34JOURNAL OF SOFTWARE, VOL. 3, NO. 4, APRIL 2008organizations. The respondent job roles are contained inTable 1. The respondents came from a variety ofindustries with the majority coming from IT or consultingfirms. Table 2 lists the industry affiliations of therespondents. Table 3 lists the education levels of thesurvey respondents.Table 1.Respondent job rolesJob RoleEntireSampleDeveloper34IT Management20IT Senior Management11Corporate Management13Business Partner/Use2Other11No answer21Total112AgileUsers221710717771Table 2.Industry No Answer18Total112AgileUsers11222392211011771Table 3.Respondent education levelsHighest level of educationEntirecompletedSampleHigh School6Trade School02-year degree24-year degree37Graduate degree49No answer21Total112AgileUsers2022536771B. Methodology TrainingThe survey results established a significant correlationbetween successful methodology implementation andreceiving training on the methodology. A correlationbetween two variables is a statistical measurement oftheir tendency to increase or decrease with each other. Astatistical correlation is considered significant if it is 2008 ACADEMY PUBLISHERunlikely to have occurred by chance. Organizations thatprovided methodology training to their developmentteams were more likely to have a successfulimplementation of that methodology than organizationsthat did not provide training. This is a common senseresult that was predicted in the literature search. Trainingin a methodology enables an organization to developexpertise and be better prepared to implement themethodology.C. Management Support and InvolvementThere was a significant correlation betweenmethodology implementation success and managementsupport and involvement. This positive correlation wasboth predicted in the literature and intuitively obvious.Management involvement and support should improvethe success of virtually any business project.D. Methodology Implementation StrategiesThere was not a significant correlation betweendeveloping a complete plan for implementing an agilemethodology and the successful implementation of thatmethodology. The lack of a correlation may be explainedby the adaptable and flexible nature of agilemethodologies. One of the survey respondents explainedthis as “Having a complete and workable plan in advanceis contrary to the spirit of XP. We started with a roughidea of what we needed and improved it every week.”E. The Use of Models and TemplatesThere was no significant correlation between agilemethodology implementation success and the use ofmodels or templates. A correlation existed for traditionalmethodologies but did not exist with agile methodologies.The underlying reason is likely that agile methodologiesdo not rely heavily on documentation templates the waythat traditional methodologies do.F. Access to External ResourcesThere was a significant positive relationship betweenaccess to outside resources and the successfulimplementation of an agile SDM. The survey instrumentcollected data on external resources such as books,journals, consultants, and attendance at methodology usergroups and conferences.This correlation was predicted by the literature andmakes common sense. Allocating resources to almostany IT project will increase the likelihood that the projectwill be successful.Allocating resources such asconsultants, books, and journals will increase thedevelopment team’s knowledge of the methodology andhow to exploit that methodology’s features to bringbenefits to the organization.G. Internet/Intranet Software DevelopmentThe literature indicated that there were differencesbetween developing software for Internet or intranetusage and traditional computing platforms. The researchfound that there was no significant correlation betweentraditional software development and developingsoftware for Internet or intranet-based applications. This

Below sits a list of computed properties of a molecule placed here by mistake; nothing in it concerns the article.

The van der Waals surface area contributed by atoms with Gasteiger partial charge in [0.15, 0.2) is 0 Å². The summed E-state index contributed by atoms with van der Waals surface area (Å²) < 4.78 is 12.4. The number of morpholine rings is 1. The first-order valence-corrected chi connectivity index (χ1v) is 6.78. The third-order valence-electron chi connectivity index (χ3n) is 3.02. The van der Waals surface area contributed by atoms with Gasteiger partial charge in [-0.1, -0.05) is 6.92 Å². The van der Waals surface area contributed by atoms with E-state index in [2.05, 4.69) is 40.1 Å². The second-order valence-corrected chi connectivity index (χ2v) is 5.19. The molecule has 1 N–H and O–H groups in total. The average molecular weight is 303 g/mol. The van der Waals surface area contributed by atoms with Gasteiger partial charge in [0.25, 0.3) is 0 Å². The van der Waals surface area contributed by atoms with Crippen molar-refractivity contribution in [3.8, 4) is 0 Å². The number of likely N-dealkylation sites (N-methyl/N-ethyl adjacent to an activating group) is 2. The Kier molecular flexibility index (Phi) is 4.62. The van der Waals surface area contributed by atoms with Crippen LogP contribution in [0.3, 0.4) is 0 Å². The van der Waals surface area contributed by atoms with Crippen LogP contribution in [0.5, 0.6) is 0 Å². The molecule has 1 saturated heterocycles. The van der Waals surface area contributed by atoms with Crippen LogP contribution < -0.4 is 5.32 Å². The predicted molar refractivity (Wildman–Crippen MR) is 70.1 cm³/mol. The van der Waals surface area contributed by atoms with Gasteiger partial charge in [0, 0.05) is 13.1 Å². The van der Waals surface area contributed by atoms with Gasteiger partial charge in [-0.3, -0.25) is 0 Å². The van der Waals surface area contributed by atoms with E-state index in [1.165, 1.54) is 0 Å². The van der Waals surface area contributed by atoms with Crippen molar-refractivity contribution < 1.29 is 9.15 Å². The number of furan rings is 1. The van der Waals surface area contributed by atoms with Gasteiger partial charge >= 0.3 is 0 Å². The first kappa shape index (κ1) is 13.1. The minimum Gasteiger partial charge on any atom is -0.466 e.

JOURNAL OF SOFTWARE, VOL. 3, NO. 4, APRIL 2008result was not expected as Internet and intranetapplications both require short development schedulesand frequently changing business requirements [15].H. Company and Team SizeThere was no significant correlation betweenimplementation success and the size of the d

agile software development methodologies (SDMs) utilizing iterative development, prototyping, templates, and minimal documentation requirements. This research project investigated agile SDM implementation using an online survey sent to software development practitioners worldwide. This survey data was used to identify factors related to agile SDM implementation. The factors that significantly .